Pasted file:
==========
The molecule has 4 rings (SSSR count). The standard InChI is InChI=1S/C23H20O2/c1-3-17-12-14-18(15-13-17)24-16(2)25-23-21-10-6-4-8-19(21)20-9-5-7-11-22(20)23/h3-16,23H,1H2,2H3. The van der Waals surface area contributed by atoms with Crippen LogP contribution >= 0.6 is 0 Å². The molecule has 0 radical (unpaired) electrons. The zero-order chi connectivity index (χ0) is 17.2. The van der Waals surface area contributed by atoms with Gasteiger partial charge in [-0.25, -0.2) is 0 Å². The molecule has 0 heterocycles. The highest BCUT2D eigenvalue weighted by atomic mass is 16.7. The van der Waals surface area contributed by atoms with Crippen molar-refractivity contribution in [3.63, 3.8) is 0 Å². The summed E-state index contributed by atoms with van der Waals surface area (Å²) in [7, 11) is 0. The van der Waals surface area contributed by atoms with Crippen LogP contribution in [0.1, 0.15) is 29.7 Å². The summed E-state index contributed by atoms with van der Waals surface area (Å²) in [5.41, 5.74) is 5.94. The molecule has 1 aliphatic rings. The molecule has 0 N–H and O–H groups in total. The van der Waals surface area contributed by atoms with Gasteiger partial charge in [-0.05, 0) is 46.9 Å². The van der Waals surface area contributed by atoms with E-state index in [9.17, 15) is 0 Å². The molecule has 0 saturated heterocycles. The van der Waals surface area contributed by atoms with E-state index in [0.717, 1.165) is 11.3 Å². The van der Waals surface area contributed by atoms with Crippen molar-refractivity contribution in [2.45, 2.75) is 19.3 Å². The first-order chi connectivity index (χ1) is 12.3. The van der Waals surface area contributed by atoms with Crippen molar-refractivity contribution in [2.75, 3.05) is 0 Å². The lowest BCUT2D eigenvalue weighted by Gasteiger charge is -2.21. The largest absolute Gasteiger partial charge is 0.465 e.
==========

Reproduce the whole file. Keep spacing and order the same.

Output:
The molecule has 4 rings (SSSR count). The standard InChI is InChI=1S/C23H20O2/c1-3-17-12-14-18(15-13-17)24-16(2)25-23-21-10-6-4-8-19(21)20-9-5-7-11-22(20)23/h3-16,23H,1H2,2H3. The van der Waals surface area contributed by atoms with Crippen LogP contribution >= 0.6 is 0 Å². The molecule has 0 radical (unpaired) electrons. The zero-order chi connectivity index (χ0) is 17.2. The van der Waals surface area contributed by atoms with Gasteiger partial charge in [-0.25, -0.2) is 0 Å². The molecule has 0 heterocycles. The highest BCUT2D eigenvalue weighted by atomic mass is 16.7. The van der Waals surface area contributed by atoms with Crippen molar-refractivity contribution in [3.63, 3.8) is 0 Å². The summed E-state index contributed by atoms with van der Waals surface area (Å²) in [7, 11) is 0. The van der Waals surface area contributed by atoms with Crippen LogP contribution in [0.1, 0.15) is 29.7 Å². The summed E-state index contributed by atoms with van der Waals surface area (Å²) in [5.41, 5.74) is 5.94. The molecule has 1 aliphatic rings. The molecule has 0 N–H and O–H groups in total. The van der Waals surface area contributed by atoms with Gasteiger partial charge in [-0.05, 0) is 46.9 Å². The van der Waals surface area contributed by atoms with E-state index in [9.17, 15) is 0 Å². The molecule has 0 saturated heterocycles. The van der Waals surface area contributed by atoms with E-state index in [0.717, 1.165) is 11.3 Å². The van der Waals surface area contributed by atoms with Crippen molar-refractivity contribution in [2.45, 2.75) is 19.3 Å². The first-order chi connectivity index (χ1) is 12.3. The van der Waals surface area contributed by atoms with Crippen molar-refractivity contribution in [2.75, 3.05) is 0 Å². The lowest BCUT2D eigenvalue weighted by Gasteiger charge is -2.21. The largest absolute Gasteiger partial charge is 0.465 e.